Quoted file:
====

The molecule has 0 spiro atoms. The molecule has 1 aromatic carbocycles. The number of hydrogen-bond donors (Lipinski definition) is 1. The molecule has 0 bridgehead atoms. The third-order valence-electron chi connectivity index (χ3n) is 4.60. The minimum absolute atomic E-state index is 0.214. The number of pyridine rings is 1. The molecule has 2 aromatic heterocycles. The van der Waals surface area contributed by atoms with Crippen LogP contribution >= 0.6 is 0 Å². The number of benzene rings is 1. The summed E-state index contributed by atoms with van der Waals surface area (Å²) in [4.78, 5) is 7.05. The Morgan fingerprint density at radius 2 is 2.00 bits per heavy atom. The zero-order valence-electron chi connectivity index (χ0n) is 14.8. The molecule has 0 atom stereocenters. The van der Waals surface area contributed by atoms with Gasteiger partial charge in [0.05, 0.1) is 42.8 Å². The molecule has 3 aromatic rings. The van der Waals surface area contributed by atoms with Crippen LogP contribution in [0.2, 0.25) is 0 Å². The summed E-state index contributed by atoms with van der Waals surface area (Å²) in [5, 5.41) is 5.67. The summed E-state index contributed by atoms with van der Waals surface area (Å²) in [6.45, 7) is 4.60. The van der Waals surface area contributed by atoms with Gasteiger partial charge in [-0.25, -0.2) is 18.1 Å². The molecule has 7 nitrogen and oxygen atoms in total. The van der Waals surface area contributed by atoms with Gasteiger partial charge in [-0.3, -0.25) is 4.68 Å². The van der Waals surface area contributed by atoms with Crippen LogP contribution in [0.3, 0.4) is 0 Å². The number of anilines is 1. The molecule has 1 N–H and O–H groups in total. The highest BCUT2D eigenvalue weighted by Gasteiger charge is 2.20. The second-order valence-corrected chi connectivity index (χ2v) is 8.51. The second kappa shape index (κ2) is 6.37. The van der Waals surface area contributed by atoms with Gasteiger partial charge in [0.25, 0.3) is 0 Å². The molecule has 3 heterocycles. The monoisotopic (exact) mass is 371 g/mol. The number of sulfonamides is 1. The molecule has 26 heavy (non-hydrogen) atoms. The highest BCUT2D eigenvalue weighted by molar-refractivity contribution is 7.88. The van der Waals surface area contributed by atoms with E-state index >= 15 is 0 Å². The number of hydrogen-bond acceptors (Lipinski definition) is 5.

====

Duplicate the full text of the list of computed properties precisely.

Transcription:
The molecule has 0 spiro atoms. The molecule has 1 aromatic carbocycles. The number of hydrogen-bond donors (Lipinski definition) is 1. The molecule has 0 bridgehead atoms. The third-order valence-electron chi connectivity index (χ3n) is 4.60. The minimum absolute atomic E-state index is 0.214. The number of pyridine rings is 1. The molecule has 2 aromatic heterocycles. The van der Waals surface area contributed by atoms with Crippen LogP contribution >= 0.6 is 0 Å². The number of benzene rings is 1. The summed E-state index contributed by atoms with van der Waals surface area (Å²) in [4.78, 5) is 7.05. The Morgan fingerprint density at radius 2 is 2.00 bits per heavy atom. The zero-order valence-electron chi connectivity index (χ0n) is 14.8. The molecule has 0 atom stereocenters. The van der Waals surface area contributed by atoms with Gasteiger partial charge in [0.05, 0.1) is 42.8 Å². The molecule has 3 aromatic rings. The van der Waals surface area contributed by atoms with Crippen LogP contribution in [0.2, 0.25) is 0 Å². The summed E-state index contributed by atoms with van der Waals surface area (Å²) in [5, 5.41) is 5.67. The summed E-state index contributed by atoms with van der Waals surface area (Å²) in [6.45, 7) is 4.60. The van der Waals surface area contributed by atoms with Gasteiger partial charge in [-0.25, -0.2) is 18.1 Å². The molecule has 7 nitrogen and oxygen atoms in total. The van der Waals surface area contributed by atoms with Gasteiger partial charge in [-0.3, -0.25) is 4.68 Å². The van der Waals surface area contributed by atoms with Crippen LogP contribution in [0.3, 0.4) is 0 Å². The number of anilines is 1. The molecule has 1 N–H and O–H groups in total. The highest BCUT2D eigenvalue weighted by Gasteiger charge is 2.20. The second-order valence-corrected chi connectivity index (χ2v) is 8.51. The second kappa shape index (κ2) is 6.37. The van der Waals surface area contributed by atoms with Gasteiger partial charge in [0.25, 0.3) is 0 Å². The molecule has 3 heterocycles. The monoisotopic (exact) mass is 371 g/mol. The number of sulfonamides is 1. The molecule has 26 heavy (non-hydrogen) atoms. The highest BCUT2D eigenvalue weighted by molar-refractivity contribution is 7.88. The van der Waals surface area contributed by atoms with E-state index >= 15 is 0 Å². The number of hydrogen-bond acceptors (Lipinski definition) is 5.